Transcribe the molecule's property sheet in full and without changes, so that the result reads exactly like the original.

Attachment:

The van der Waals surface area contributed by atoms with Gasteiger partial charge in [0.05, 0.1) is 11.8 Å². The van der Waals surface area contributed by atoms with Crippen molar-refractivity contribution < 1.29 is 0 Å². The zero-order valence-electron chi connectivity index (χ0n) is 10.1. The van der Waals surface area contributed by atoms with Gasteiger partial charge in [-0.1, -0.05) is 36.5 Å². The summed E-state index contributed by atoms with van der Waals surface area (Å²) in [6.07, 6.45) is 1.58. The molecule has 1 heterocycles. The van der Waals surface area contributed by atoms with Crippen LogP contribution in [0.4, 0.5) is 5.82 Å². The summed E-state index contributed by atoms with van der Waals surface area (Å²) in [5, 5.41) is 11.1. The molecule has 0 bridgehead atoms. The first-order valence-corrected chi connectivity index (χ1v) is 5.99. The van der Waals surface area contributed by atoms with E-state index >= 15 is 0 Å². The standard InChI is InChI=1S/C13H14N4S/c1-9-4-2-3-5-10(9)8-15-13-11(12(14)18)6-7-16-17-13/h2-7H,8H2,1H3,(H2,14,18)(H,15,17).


The van der Waals surface area contributed by atoms with Gasteiger partial charge in [0.05, 0.1) is 11.8 Å². The van der Waals surface area contributed by atoms with Crippen molar-refractivity contribution < 1.29 is 0 Å². The zero-order valence-electron chi connectivity index (χ0n) is 10.1. The van der Waals surface area contributed by atoms with Gasteiger partial charge in [-0.1, -0.05) is 36.5 Å². The summed E-state index contributed by atoms with van der Waals surface area (Å²) in [6.07, 6.45) is 1.58. The molecule has 1 heterocycles. The van der Waals surface area contributed by atoms with Crippen LogP contribution in [0.4, 0.5) is 5.82 Å². The summed E-state index contributed by atoms with van der Waals surface area (Å²) in [5, 5.41) is 11.1. The molecule has 0 bridgehead atoms. The first-order valence-corrected chi connectivity index (χ1v) is 5.99. The van der Waals surface area contributed by atoms with E-state index >= 15 is 0 Å². The standard InChI is InChI=1S/C13H14N4S/c1-9-4-2-3-5-10(9)8-15-13-11(12(14)18)6-7-16-17-13/h2-7H,8H2,1H3,(H2,14,18)(H,15,17).